Can you convince me of each of the following: If a square number is multiplied by a square number the product is ALWAYS a square number...

The sums of the squares of three related numbers is also a perfect square - can you explain why?

A composite number is one that is neither prime nor 1. Show that 10201 is composite in any base.

If a two digit number has its digits reversed and the smaller of the two numbers is subtracted from the larger, prove the difference can never be prime.

Find the largest integer which divides every member of the following sequence: 1^5-1, 2^5-2, 3^5-3, ... n^5-n.

The problem is how did Archimedes calculate the lengths of the sides of the polygons which needed him to be able to calculate square roots?

A, B & C own a half, a third and a sixth of a coin collection. Each grab some coins, return some, then share equally what they had put back, finishing with their own share. How rich are they?

Prove that if the integer n is divisible by 4 then it can be written as the difference of two squares.

Janine noticed, while studying some cube numbers, that if you take three consecutive whole numbers and multiply them together and then add the middle number of the three, you get the middle number. . . .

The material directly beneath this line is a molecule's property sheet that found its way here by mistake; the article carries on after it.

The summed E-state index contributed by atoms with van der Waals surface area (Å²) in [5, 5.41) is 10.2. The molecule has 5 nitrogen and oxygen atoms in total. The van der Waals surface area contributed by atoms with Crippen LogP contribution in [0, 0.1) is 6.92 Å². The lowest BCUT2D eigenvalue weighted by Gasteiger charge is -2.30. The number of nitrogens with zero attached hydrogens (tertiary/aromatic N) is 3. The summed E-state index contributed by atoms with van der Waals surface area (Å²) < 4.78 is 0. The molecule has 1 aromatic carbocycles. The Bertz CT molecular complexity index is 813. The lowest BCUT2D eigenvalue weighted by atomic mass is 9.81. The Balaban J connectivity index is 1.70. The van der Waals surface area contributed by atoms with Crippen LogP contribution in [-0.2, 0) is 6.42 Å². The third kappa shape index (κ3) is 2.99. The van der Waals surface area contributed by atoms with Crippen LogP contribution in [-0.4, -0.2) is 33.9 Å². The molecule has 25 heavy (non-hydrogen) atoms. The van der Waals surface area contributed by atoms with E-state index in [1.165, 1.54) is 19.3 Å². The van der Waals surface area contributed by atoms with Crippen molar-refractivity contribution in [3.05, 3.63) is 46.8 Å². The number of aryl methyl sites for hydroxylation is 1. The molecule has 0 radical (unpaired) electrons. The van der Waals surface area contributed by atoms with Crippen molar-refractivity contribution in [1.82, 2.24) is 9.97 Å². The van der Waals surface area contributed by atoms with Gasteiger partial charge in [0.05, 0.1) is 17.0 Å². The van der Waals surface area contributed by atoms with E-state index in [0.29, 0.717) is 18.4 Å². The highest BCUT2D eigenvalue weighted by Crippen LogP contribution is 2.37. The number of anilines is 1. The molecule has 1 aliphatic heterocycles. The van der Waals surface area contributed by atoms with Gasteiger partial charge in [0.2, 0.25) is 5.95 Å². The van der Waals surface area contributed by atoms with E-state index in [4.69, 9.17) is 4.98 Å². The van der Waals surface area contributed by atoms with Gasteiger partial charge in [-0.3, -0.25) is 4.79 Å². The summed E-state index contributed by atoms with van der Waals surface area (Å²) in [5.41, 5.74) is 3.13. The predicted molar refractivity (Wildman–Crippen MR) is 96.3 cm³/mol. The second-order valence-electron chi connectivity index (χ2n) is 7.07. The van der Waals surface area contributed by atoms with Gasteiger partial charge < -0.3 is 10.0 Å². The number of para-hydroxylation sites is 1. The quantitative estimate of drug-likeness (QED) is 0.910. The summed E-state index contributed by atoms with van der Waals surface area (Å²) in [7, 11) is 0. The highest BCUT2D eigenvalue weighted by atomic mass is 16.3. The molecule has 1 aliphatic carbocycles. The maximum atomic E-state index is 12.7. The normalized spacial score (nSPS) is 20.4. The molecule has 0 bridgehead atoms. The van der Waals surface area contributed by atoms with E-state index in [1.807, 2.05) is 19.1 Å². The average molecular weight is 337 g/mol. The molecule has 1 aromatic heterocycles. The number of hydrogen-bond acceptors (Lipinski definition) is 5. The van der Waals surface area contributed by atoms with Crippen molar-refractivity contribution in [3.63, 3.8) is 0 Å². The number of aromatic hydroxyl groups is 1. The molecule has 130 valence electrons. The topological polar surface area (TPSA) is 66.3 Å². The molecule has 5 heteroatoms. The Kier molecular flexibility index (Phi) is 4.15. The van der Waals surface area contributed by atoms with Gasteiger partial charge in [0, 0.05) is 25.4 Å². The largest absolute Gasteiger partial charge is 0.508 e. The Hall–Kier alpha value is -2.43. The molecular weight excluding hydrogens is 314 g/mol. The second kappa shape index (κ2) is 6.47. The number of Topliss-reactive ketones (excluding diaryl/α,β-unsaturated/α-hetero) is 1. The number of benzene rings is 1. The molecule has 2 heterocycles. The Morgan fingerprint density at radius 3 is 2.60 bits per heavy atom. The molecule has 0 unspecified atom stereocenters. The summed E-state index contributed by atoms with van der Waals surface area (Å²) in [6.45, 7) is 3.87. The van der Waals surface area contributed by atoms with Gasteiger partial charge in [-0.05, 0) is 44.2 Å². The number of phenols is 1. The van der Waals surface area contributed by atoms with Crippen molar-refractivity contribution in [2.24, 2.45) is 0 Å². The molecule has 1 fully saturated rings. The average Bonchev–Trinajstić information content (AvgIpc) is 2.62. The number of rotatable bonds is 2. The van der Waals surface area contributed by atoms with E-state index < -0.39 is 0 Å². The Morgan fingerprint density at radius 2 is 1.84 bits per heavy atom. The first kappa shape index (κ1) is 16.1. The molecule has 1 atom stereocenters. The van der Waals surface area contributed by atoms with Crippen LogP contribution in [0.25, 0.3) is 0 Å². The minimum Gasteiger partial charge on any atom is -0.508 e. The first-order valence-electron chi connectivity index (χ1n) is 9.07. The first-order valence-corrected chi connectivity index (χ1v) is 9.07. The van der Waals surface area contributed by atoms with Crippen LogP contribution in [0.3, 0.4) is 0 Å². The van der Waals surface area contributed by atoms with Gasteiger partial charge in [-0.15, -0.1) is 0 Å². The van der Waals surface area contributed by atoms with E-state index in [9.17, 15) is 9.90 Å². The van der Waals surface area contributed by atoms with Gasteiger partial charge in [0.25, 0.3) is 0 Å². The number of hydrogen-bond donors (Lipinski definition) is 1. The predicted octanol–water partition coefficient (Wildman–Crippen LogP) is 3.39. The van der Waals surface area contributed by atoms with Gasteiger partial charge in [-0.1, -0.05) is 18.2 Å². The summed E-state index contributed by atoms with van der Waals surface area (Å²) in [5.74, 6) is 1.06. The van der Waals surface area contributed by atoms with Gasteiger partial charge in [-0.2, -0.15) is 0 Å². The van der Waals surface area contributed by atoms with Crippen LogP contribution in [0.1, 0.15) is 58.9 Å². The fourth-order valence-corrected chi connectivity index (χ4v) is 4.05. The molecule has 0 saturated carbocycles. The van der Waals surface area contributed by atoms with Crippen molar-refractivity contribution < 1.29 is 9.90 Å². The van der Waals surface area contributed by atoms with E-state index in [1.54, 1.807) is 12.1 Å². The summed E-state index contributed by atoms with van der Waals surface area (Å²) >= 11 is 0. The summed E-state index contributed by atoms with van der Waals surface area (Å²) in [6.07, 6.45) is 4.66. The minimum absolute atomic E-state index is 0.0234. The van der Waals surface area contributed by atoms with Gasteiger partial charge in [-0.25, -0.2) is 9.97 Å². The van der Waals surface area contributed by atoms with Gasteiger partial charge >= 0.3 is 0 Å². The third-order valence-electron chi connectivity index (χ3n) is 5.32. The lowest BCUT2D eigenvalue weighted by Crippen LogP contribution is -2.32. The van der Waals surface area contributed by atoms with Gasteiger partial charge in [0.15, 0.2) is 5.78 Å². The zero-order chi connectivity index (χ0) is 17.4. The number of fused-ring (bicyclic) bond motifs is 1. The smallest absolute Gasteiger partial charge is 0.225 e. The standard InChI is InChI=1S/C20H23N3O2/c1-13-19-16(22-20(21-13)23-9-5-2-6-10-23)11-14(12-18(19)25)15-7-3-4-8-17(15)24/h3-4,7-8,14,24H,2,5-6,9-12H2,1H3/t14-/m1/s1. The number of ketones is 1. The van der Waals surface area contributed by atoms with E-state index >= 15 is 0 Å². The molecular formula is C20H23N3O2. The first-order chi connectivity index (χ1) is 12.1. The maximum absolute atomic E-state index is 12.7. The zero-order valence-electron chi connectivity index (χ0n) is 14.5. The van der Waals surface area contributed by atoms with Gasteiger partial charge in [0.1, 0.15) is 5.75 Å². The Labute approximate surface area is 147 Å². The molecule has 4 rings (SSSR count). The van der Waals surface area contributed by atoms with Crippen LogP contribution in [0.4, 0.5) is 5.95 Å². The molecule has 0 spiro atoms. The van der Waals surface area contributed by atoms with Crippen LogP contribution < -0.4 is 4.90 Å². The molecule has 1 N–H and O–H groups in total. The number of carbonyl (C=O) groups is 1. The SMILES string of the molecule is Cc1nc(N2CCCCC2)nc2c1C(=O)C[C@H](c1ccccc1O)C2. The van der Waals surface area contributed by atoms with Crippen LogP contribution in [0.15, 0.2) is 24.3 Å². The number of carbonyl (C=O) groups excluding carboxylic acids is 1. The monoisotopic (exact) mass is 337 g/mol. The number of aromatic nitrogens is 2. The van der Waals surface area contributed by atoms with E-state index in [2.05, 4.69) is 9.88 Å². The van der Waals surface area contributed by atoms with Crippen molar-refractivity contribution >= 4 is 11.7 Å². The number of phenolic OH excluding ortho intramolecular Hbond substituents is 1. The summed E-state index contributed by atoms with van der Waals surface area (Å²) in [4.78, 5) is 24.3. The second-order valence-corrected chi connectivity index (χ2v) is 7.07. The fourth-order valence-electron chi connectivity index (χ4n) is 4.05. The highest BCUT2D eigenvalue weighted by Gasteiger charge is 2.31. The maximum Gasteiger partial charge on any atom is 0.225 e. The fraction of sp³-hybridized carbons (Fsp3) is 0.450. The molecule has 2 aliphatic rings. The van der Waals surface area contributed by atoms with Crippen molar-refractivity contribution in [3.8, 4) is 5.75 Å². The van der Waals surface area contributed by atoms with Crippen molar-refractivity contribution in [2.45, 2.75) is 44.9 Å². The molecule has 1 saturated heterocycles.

Carry out cyclic permutations of nine digit numbers containing the digits from 1 to 9 (until you get back to the first number). Prove that whatever number you choose, they will add to the same total.

The nth term of a sequence is given by the formula n^3 + 11n . Find the first four terms of the sequence given by this formula and the first term of the sequence which is bigger than one million. . . .

Show that if you add 1 to the product of four consecutive numbers the answer is ALWAYS a perfect square.

Take any two numbers between 0 and 1. Prove that the sum of the numbers is always less than one plus their product?

Find the missing angle between the two secants to the circle when the two angles at the centre subtended by the arcs created by the intersections of the secants and the circle are 50 and 120 degrees.

Pick a square within a multiplication square and add the numbers on each diagonal. What do you notice?

Find the smallest positive integer N such that N/2 is a perfect cube, N/3 is a perfect fifth power and N/5 is a perfect seventh power.

If you take two tests and get a marks out of a maximum b in the first and c marks out of d in the second, does the mediant (a+c)/(b+d)lie between the results for the two tests separately.

Explore what happens when you draw graphs of quadratic equations with coefficients based on a geometric sequence.

Can you make sense of these three proofs of Pythagoras' Theorem?

Take any pair of two digit numbers x=ab and y=cd where, without loss of generality, ab > cd . Form two 4 digit numbers r=abcd and s=cdab and calculate: {r^2 - s^2} /{x^2 - y^2}.

Powers of numbers behave in surprising ways. Take a look at some of these and try to explain why they are true.

Prove that if a^2+b^2 is a multiple of 3 then both a and b are multiples of 3.

In this third of five articles we prove that whatever whole number we start with for the Happy Number sequence we will always end up with some set of numbers being repeated over and over again.

In this 7-sandwich: 7 1 3 1 6 4 3 5 7 2 4 6 2 5 there are 7 numbers between the 7s, 6 between the 6s etc. The article shows which values of n can make n-sandwiches and which cannot.